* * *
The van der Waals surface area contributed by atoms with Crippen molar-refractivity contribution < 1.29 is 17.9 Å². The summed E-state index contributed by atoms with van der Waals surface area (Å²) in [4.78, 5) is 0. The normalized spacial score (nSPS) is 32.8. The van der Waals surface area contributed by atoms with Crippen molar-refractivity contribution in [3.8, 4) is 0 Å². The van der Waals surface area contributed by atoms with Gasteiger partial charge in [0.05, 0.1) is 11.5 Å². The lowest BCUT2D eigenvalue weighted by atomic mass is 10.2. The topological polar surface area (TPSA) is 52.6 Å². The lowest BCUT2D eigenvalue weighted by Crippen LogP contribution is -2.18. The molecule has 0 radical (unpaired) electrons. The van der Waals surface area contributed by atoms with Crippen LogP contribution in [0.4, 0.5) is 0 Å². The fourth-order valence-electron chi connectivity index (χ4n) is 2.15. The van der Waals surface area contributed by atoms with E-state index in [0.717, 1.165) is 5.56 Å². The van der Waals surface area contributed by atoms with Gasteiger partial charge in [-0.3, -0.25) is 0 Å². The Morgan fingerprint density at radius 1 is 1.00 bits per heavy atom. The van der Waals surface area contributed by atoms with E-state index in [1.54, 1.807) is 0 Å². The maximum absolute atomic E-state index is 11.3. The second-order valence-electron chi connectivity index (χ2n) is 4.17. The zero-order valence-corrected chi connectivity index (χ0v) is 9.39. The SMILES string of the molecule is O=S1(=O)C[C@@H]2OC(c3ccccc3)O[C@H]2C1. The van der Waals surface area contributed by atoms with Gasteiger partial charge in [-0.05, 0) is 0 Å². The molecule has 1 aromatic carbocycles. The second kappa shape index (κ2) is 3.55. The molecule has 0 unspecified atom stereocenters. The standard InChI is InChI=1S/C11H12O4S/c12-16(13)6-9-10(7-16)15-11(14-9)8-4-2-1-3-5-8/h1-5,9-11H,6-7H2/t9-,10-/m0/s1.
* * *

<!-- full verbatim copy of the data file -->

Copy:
The van der Waals surface area contributed by atoms with Crippen molar-refractivity contribution < 1.29 is 17.9 Å². The summed E-state index contributed by atoms with van der Waals surface area (Å²) in [4.78, 5) is 0. The normalized spacial score (nSPS) is 32.8. The van der Waals surface area contributed by atoms with Crippen molar-refractivity contribution in [3.8, 4) is 0 Å². The van der Waals surface area contributed by atoms with Gasteiger partial charge in [0.05, 0.1) is 11.5 Å². The lowest BCUT2D eigenvalue weighted by atomic mass is 10.2. The topological polar surface area (TPSA) is 52.6 Å². The lowest BCUT2D eigenvalue weighted by Crippen LogP contribution is -2.18. The molecule has 0 radical (unpaired) electrons. The van der Waals surface area contributed by atoms with Crippen LogP contribution in [0.4, 0.5) is 0 Å². The fourth-order valence-electron chi connectivity index (χ4n) is 2.15. The van der Waals surface area contributed by atoms with E-state index in [0.717, 1.165) is 5.56 Å². The van der Waals surface area contributed by atoms with Gasteiger partial charge in [-0.3, -0.25) is 0 Å². The Morgan fingerprint density at radius 1 is 1.00 bits per heavy atom. The van der Waals surface area contributed by atoms with E-state index in [1.54, 1.807) is 0 Å². The maximum absolute atomic E-state index is 11.3. The second-order valence-electron chi connectivity index (χ2n) is 4.17. The zero-order valence-corrected chi connectivity index (χ0v) is 9.39. The SMILES string of the molecule is O=S1(=O)C[C@@H]2OC(c3ccccc3)O[C@H]2C1. The van der Waals surface area contributed by atoms with Gasteiger partial charge in [-0.05, 0) is 0 Å². The molecule has 1 aromatic carbocycles. The second kappa shape index (κ2) is 3.55. The molecule has 0 unspecified atom stereocenters. The standard InChI is InChI=1S/C11H12O4S/c12-16(13)6-9-10(7-16)15-11(14-9)8-4-2-1-3-5-8/h1-5,9-11H,6-7H2/t9-,10-/m0/s1.